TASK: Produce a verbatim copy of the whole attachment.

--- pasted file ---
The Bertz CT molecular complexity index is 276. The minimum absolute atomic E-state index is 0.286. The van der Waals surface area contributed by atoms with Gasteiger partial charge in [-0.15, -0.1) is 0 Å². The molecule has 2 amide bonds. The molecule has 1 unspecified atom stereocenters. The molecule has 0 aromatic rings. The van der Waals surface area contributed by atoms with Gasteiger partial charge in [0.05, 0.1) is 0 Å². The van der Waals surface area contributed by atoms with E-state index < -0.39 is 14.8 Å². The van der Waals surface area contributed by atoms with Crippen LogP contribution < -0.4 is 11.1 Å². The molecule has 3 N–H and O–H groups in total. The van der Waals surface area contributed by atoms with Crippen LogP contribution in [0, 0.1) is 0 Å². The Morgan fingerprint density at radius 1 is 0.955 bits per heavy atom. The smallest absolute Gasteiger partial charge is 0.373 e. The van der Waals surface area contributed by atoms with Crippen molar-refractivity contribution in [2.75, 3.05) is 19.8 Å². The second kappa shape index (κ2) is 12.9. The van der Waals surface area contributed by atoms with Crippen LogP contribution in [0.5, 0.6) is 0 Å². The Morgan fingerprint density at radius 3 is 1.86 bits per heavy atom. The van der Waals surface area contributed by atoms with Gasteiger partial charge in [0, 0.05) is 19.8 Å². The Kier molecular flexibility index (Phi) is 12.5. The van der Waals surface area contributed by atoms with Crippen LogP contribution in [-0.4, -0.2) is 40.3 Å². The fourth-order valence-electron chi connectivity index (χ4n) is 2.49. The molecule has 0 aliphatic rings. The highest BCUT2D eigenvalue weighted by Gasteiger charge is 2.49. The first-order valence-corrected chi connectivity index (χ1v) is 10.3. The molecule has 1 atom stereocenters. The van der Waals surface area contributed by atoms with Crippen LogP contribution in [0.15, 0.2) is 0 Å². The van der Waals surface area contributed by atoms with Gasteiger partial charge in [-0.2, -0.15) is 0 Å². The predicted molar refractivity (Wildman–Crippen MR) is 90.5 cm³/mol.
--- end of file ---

The Bertz CT molecular complexity index is 276. The minimum absolute atomic E-state index is 0.286. The van der Waals surface area contributed by atoms with Gasteiger partial charge in [-0.15, -0.1) is 0 Å². The molecule has 2 amide bonds. The molecule has 1 unspecified atom stereocenters. The molecule has 0 aromatic rings. The van der Waals surface area contributed by atoms with Gasteiger partial charge in [0.05, 0.1) is 0 Å². The van der Waals surface area contributed by atoms with E-state index < -0.39 is 14.8 Å². The van der Waals surface area contributed by atoms with Crippen LogP contribution < -0.4 is 11.1 Å². The molecule has 3 N–H and O–H groups in total. The van der Waals surface area contributed by atoms with Crippen LogP contribution in [0, 0.1) is 0 Å². The Morgan fingerprint density at radius 1 is 0.955 bits per heavy atom. The smallest absolute Gasteiger partial charge is 0.373 e. The van der Waals surface area contributed by atoms with Crippen molar-refractivity contribution in [2.75, 3.05) is 19.8 Å². The second kappa shape index (κ2) is 12.9. The van der Waals surface area contributed by atoms with Crippen LogP contribution in [0.5, 0.6) is 0 Å². The Morgan fingerprint density at radius 3 is 1.86 bits per heavy atom. The van der Waals surface area contributed by atoms with Gasteiger partial charge in [0, 0.05) is 19.8 Å². The Kier molecular flexibility index (Phi) is 12.5. The van der Waals surface area contributed by atoms with Crippen LogP contribution in [-0.4, -0.2) is 40.3 Å². The fourth-order valence-electron chi connectivity index (χ4n) is 2.49. The molecule has 0 aliphatic rings. The highest BCUT2D eigenvalue weighted by Gasteiger charge is 2.49. The first-order valence-corrected chi connectivity index (χ1v) is 10.3. The molecule has 1 atom stereocenters. The van der Waals surface area contributed by atoms with Crippen LogP contribution in [0.15, 0.2) is 0 Å². The van der Waals surface area contributed by atoms with Gasteiger partial charge in [-0.2, -0.15) is 0 Å². The predicted molar refractivity (Wildman–Crippen MR) is 90.5 cm³/mol.